2. "'2. That the principle of protection to humanity, to the products of labour, land, and capital in Great Britain and her colonies, is the true basis of political and social economy, calculated to give employment and fair remuneration for labour, profit on capital, promote the development of the national genius, energies, and resources, and thereby secure the peace, prosperity, independence, and happiness of the whole British empire.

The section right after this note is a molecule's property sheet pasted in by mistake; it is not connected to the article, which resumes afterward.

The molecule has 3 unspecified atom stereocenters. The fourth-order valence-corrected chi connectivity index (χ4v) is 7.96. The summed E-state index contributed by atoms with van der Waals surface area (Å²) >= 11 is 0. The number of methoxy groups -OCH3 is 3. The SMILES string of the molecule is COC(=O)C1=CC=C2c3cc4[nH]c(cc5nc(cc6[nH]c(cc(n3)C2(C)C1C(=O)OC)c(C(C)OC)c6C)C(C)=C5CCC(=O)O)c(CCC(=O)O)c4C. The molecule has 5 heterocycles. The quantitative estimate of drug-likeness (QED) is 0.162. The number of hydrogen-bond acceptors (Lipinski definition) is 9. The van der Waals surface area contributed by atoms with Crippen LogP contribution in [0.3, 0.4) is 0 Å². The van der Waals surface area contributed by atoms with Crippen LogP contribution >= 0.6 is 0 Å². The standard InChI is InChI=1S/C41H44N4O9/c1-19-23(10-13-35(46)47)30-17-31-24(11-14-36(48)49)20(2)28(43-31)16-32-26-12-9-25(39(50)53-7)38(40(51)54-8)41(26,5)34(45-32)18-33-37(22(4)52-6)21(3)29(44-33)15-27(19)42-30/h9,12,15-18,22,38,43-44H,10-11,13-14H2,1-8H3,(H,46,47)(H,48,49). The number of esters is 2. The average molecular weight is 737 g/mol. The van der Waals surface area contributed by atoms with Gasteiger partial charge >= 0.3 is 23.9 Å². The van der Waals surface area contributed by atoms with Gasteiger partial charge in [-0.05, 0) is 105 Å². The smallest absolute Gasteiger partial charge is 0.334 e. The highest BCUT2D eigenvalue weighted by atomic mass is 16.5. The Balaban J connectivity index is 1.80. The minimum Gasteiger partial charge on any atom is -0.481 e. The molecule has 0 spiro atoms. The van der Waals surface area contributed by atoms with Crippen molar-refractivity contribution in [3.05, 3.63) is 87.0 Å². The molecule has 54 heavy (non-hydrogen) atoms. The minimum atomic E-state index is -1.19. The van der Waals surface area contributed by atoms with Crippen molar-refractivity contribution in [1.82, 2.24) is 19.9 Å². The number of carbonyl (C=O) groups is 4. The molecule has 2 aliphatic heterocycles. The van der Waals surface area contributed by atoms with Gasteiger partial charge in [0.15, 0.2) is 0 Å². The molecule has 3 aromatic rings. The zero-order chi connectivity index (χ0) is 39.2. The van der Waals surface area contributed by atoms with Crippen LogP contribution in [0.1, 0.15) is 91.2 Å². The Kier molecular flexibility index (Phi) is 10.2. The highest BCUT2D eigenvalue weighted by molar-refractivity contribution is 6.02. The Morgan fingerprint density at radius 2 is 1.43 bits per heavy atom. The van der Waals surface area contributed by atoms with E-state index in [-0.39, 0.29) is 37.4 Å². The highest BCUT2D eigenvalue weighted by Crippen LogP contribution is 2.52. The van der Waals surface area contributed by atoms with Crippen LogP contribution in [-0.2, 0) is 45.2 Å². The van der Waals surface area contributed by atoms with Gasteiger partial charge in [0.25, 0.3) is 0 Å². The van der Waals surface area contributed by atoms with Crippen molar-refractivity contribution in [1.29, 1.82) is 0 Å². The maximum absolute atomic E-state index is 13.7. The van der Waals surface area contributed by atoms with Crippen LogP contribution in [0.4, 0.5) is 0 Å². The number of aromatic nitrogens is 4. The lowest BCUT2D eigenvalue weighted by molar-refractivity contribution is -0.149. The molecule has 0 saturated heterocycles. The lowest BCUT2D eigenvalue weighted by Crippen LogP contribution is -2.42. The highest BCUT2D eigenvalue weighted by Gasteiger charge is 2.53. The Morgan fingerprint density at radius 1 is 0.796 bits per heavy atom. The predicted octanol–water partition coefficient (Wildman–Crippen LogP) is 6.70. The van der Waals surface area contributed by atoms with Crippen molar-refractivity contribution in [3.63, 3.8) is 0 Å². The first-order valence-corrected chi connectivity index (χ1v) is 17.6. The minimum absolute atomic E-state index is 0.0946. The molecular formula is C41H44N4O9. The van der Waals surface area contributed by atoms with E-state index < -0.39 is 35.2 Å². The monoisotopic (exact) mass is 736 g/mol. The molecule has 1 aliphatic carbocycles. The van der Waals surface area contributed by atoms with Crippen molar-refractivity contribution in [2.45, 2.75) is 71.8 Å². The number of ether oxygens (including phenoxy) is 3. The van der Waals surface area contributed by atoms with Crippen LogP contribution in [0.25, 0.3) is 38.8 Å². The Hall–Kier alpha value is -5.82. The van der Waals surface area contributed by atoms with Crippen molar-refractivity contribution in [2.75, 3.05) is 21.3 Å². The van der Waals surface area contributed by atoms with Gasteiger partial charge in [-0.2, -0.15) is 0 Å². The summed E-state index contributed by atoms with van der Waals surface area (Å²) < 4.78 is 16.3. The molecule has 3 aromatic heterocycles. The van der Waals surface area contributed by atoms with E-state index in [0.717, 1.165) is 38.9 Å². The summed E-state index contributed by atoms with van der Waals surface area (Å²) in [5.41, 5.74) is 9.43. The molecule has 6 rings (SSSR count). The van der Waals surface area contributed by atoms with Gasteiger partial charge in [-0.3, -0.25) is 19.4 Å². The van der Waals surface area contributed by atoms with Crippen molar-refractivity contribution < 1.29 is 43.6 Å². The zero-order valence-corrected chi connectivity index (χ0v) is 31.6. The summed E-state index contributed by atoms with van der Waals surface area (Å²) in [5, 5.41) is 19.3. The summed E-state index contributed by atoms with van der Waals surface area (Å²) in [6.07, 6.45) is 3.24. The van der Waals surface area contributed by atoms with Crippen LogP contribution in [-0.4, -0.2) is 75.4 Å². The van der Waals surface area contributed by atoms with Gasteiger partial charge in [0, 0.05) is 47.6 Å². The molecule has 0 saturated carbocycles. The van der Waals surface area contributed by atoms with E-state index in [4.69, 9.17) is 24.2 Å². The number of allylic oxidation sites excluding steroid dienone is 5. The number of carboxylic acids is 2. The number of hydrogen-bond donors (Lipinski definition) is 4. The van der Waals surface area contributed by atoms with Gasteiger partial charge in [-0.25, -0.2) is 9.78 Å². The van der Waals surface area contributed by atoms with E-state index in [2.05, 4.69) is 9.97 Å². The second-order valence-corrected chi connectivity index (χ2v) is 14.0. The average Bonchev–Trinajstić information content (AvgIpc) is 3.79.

3. "'3. That this meeting sympathises with all who are suffering under the miscalled 'free-trade' policy, and hails with great satisfaction the efforts now making to reverse the present system of universal competition, and the introduction of a sound practical protective policy for native industry and capital, and will cheerfully co-operate with all classes to obtain legislative enactments for its realisation.'